PORTLAND – When Kirsten Clark shared with her coaches what she had already been thinking, it became official.

Three weeks ago, Clark informed her coaches while in Italy that she would retire after this ski racing season was over. It’s something she had contemplated for more than a year, but telling her coaches sealed the deal in her mind.

“I didn’t have any regrets or nervousness going in and telling them,” the Raymond native said. “I had known in my mind that this was my last year, and when I finally told other people, that’s when it became the reality.”

Clark, 29, revealed it to the public Monday, announcing her upcoming retirement at a news conference in Portland. Because of a recent crash, Clark isn’t sure that she can end her career at the U.S. Nationals later this month in Alaska.

She would join fellow Mainers Bump Heldman (Auburn), Ben Manter (Vassalboro) and Sam Sweetser (Cumberland) if she decides to race at the Alyeska Resort.

“I’d like to go up to Nationals and race my last race up there, but we’ll see and make that call this weekend, once I see how my body feels,” she said.

A member of the U.S. Ski Team for 13 years, Clark competed in three Olympics. After years of battling injuries, Clark decided the time was right to step away.

“I don’t think there was one specific thing,” Clark said about what prompted her decision. “After 13 years of traveling and living out of a suitcase, it kind of reaches that point where it’s enough. And physically on my body, my knee plays a factor as far as my health and wanting to be healthy for the remaining part of my life.”

Clark, who tore ligaments in both knees and broke her right wrist in a crash in 2004, says she might have called it a career last year, but wanted to give it her best one more time.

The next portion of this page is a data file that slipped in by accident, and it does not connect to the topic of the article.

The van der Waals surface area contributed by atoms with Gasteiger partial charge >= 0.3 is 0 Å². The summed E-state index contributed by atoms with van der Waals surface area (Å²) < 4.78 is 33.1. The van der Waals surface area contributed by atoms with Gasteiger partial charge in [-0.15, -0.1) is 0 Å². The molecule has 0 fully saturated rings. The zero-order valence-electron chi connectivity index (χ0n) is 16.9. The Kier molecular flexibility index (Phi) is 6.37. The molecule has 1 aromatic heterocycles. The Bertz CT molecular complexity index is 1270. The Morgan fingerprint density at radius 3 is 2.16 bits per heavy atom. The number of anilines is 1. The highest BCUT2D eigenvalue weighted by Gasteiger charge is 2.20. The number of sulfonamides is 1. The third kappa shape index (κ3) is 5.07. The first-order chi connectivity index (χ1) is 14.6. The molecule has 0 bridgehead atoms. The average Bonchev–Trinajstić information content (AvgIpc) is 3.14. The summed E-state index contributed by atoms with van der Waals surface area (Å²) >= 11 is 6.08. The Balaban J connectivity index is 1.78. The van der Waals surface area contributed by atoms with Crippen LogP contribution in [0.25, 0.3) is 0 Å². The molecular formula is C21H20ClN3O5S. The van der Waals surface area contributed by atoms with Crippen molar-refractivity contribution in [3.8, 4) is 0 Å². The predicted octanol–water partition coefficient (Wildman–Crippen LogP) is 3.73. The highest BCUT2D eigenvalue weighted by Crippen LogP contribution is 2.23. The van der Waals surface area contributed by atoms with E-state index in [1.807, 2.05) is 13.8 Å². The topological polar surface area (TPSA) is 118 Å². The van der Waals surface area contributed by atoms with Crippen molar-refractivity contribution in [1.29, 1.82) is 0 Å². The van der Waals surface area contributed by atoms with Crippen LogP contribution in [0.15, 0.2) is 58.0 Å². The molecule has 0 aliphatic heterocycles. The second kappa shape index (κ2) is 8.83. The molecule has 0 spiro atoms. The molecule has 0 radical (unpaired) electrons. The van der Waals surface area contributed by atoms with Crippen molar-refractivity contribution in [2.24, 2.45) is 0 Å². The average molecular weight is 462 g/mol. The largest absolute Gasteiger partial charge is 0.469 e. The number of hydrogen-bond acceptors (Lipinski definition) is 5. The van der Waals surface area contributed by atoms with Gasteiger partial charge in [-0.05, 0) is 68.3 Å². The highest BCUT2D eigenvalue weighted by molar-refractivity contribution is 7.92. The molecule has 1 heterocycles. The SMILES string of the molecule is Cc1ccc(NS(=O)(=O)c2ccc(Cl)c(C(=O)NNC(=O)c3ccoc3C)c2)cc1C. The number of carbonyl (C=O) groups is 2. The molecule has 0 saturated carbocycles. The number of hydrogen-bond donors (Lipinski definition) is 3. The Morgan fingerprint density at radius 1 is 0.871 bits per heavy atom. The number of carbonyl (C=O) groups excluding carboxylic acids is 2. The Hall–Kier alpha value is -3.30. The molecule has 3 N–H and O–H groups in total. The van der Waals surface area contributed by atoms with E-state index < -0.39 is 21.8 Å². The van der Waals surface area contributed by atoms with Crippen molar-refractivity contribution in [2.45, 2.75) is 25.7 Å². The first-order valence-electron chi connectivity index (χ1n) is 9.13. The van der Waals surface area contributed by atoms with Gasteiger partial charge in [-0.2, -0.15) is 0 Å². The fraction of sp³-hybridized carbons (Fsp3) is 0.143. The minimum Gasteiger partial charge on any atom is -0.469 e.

“I think if I didn’t have my staph infection (in the fall of 2005), I think I probably would have been finished with ski racing last year,” said Clark, the only female to win four straight U.S. downhill championships. “I really wanted to go into a season 100 percent healthy. I had an idea that this would be my last year. As the winter progressed and the traveling, I came to the realization that my time had come and it was time to be done.”

Her best finish on the World Cup circuit this year was eighth in a downhill in Italy earlier this month. Clark posted six top-15 results and finished 21st in the downhill standings, where emerging U.S. stars Julia Mancuso and Lyndsey Kildow placed 2-3.

Clark thanked her family, friends and supporters for being there during “an incredible journey.” She said she’d cherish the memories, both good and bad, including her first World Cup win in Lenzerheide, Switzerland, in 2001; her silver medal in the World Championships in St. Moritz, Switzerland, in 2003; her third place in Norway in 2003 that confirmed her third-place ranking in the overall downhill standings; her U.S. National titles, including last year at Sugarloaf; her crash in Haus in 2004 and her recovery from it and her infection in 2005.

“It is amazing to think this all started out when I was chasing my older brother down the slopes of Sugarloaf Mountain when I was just a young tike,” said Clark, a graduate of Carrabassett Valley Academy.

Clark will continued to do promotions for her sponsor, T.D. Banknorth, joining a roster that includes Ray Bourque, Rico Petrocelli, Troy Brown and Joan Benoit Samuelsson. Beyond that, Clark says she’d like to expand her Maine conditioning camps. She enjoys working with young athletes and teaching them physical training and nutrition.

“I know the time is now to be finished with ski racing, and I’m definitely looking forward to what the future has to offer,” said Clark, who currently lives in California with her husband, Andreas Rickenbach, but would like to return to Maine more regularly in the future.

In the meantime, she has tried to savor every last bit of her career. It was hard to walk away, but knowing it was the right decision has allowed her to take in everything as the season progressed.

“It was definitely bittersweet,” said Clark. “I had wished and hoped my results would have been a little better this year. I’m definitely disappointed in that regard, but I enjoyed it. Once you reach that decision that it’s going to be your last year, I’m just enjoying the time and being out there and really having fun and enjoying every moment.”


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